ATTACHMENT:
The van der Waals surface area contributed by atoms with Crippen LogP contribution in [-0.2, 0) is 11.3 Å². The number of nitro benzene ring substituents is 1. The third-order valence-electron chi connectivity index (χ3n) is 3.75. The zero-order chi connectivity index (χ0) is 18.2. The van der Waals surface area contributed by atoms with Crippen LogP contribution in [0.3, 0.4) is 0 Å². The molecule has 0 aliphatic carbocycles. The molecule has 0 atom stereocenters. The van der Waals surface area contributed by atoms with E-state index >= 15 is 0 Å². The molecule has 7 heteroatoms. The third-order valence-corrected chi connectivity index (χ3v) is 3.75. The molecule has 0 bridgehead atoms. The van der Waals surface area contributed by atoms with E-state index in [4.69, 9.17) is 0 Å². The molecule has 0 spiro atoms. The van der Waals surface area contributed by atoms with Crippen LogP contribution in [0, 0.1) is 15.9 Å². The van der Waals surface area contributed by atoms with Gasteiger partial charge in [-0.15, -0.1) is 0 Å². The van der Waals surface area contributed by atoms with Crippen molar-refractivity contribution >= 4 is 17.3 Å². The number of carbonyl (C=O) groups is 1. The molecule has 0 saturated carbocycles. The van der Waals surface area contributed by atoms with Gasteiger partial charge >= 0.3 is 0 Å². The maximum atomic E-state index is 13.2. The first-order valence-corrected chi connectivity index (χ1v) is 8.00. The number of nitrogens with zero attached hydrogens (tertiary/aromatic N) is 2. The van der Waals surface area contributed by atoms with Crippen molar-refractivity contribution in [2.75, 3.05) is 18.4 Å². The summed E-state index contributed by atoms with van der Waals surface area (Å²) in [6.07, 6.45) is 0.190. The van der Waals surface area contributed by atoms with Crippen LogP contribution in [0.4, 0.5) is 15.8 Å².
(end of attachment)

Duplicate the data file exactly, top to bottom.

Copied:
The van der Waals surface area contributed by atoms with Crippen LogP contribution in [-0.2, 0) is 11.3 Å². The number of nitro benzene ring substituents is 1. The third-order valence-electron chi connectivity index (χ3n) is 3.75. The zero-order chi connectivity index (χ0) is 18.2. The van der Waals surface area contributed by atoms with Crippen LogP contribution in [0.3, 0.4) is 0 Å². The molecule has 0 aliphatic carbocycles. The molecule has 0 atom stereocenters. The van der Waals surface area contributed by atoms with E-state index >= 15 is 0 Å². The molecule has 7 heteroatoms. The third-order valence-corrected chi connectivity index (χ3v) is 3.75. The molecule has 0 bridgehead atoms. The van der Waals surface area contributed by atoms with E-state index in [4.69, 9.17) is 0 Å². The molecule has 0 spiro atoms. The van der Waals surface area contributed by atoms with Crippen LogP contribution in [0, 0.1) is 15.9 Å². The van der Waals surface area contributed by atoms with Gasteiger partial charge in [-0.15, -0.1) is 0 Å². The van der Waals surface area contributed by atoms with Crippen molar-refractivity contribution >= 4 is 17.3 Å². The number of carbonyl (C=O) groups is 1. The molecule has 0 saturated carbocycles. The van der Waals surface area contributed by atoms with Gasteiger partial charge >= 0.3 is 0 Å². The maximum atomic E-state index is 13.2. The first-order valence-corrected chi connectivity index (χ1v) is 8.00. The number of nitrogens with zero attached hydrogens (tertiary/aromatic N) is 2. The van der Waals surface area contributed by atoms with Crippen molar-refractivity contribution in [2.75, 3.05) is 18.4 Å². The summed E-state index contributed by atoms with van der Waals surface area (Å²) in [6.07, 6.45) is 0.190. The van der Waals surface area contributed by atoms with Crippen LogP contribution in [0.4, 0.5) is 15.8 Å².